keywords = "Life expectancy, Mortality, Traumatic brain injury",
author = "Cynthia Harrison-Felix and Gale Whiteneck and Michael DeVivo and Flora Hammond and Amitabh Jha",
year = "2004",
language = "English (US)",
volume = "19",
pages = "45--54",
journal = "NeuroRehabilitation",
issn = "1053-8135",
publisher = "IOS Press",
number = "1",

}

TY - JOUR

T1 - Mortality following rehabilitation in the Traumatic Brain Injury Model Systems of Care

AU - Harrison-Felix, Cynthia

AU - Whiteneck, Gale

AU - DeVivo, Michael

AU - Hammond, Flora

AU - Jha, Amitabh

PY - 2004

Y1 - 2004

N2 - While many outcomes after traumatic brain injury (TBI) have been systematically investigated, the most basic of all outcomes - survival - has been neglected. The purpose of this study was to investigate mortality in a cohort of 2,178 individuals with TBI completing inpatient rehabilitation in one of 15 National Institute on Disability and Rehabilitation Research-funded TBI Model Systems of care. The study hypotheses were: (1) relative to the general population, TBI increases mortality and decreases life expectancy in individuals with TBI completing inpatient rehabilitation and surviving to one-year post-injury; and (2) within the TBI population, the risk of death is greater in certain TBI subgroups. Results indicate that individuals with TBI were twice as likely to die compared to individuals in the general population of similar age, gender and race, resulting in an estimated average life expectancy reduction of seven years for individuals with TBI. Within the TBI population, the strongest independent risk factors for death after one-year post-injury were older age and not being employed at injury, and greater disability at rehabilitation discharge. This information is important to guide decision-making for treatment, utilization of limited medical resources, and planning for ongoing health care needs and lifetime planning.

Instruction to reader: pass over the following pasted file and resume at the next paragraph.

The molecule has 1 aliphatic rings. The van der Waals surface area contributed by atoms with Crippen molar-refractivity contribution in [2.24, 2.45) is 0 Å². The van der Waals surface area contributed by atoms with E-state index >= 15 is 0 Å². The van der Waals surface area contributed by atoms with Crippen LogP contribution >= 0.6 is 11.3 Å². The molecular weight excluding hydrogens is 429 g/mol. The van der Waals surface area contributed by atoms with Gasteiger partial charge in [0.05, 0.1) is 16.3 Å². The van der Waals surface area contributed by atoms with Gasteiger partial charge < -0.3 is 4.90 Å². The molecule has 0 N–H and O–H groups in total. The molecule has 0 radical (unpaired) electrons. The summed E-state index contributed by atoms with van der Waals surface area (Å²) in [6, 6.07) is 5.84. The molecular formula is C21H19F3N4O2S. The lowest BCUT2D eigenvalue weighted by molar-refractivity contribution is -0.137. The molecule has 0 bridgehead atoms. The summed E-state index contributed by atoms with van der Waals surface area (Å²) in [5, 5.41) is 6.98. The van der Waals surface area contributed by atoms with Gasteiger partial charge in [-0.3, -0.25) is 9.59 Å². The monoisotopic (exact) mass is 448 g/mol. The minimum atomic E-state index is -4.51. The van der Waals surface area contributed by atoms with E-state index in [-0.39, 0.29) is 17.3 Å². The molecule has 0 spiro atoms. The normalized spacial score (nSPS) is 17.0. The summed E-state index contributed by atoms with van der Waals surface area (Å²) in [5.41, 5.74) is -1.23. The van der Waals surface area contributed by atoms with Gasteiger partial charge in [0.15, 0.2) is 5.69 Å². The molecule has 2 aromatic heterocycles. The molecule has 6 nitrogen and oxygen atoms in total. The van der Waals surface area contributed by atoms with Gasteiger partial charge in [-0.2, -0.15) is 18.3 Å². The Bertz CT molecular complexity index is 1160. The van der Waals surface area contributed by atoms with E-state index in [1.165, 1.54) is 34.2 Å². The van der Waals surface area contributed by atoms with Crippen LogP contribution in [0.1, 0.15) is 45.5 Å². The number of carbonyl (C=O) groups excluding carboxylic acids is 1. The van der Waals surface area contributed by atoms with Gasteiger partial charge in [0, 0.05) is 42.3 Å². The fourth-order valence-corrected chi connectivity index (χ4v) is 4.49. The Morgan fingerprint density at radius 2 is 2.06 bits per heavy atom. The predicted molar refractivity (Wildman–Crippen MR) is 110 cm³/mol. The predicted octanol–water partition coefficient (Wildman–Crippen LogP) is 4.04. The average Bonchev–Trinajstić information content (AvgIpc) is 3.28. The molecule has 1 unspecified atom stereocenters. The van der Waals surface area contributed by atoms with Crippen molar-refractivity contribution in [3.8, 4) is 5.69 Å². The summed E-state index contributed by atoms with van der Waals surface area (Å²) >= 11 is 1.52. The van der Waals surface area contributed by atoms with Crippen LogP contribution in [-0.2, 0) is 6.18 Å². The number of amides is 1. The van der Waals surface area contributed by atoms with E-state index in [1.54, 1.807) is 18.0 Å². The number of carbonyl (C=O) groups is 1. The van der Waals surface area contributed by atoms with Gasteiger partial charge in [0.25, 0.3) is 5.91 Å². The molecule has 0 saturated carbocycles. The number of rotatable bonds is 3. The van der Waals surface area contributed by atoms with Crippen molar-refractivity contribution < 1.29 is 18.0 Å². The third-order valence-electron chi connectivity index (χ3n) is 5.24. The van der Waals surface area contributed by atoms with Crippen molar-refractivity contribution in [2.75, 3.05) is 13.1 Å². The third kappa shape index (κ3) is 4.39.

AB - While many outcomes after traumatic brain injury (TBI) have been systematically investigated, the most basic of all outcomes - survival - has been neglected. The purpose of this study was to investigate mortality in a cohort of 2,178 individuals with TBI completing inpatient rehabilitation in one of 15 National Institute on Disability and Rehabilitation Research-funded TBI Model Systems of care. The study hypotheses were: (1) relative to the general population, TBI increases mortality and decreases life expectancy in individuals with TBI completing inpatient rehabilitation and surviving to one-year post-injury; and (2) within the TBI population, the risk of death is greater in certain TBI subgroups. Results indicate that individuals with TBI were twice as likely to die compared to individuals in the general population of similar age, gender and race, resulting in an estimated average life expectancy reduction of seven years for individuals with TBI. Within the TBI population, the strongest independent risk factors for death after one-year post-injury were older age and not being employed at injury, and greater disability at rehabilitation discharge. This information is important to guide decision-making for treatment, utilization of limited medical resources, and planning for ongoing health care needs and lifetime planning.

KW - Life expectancy

KW - Mortality

KW - Traumatic brain injury

UR - http://www.scopus.com/inward/record.url?scp=1242317135&partnerID=8YFLogxK

UR - http://www.scopus.com/inward/citedby.url?scp=1242317135&partnerID=8YFLogxK

M3 - Article

VL - 19

SP - 45

EP - 54

JO - NeuroRehabilitation

JF - NeuroRehabilitation

SN - 1053-8135

IS - 1

ER -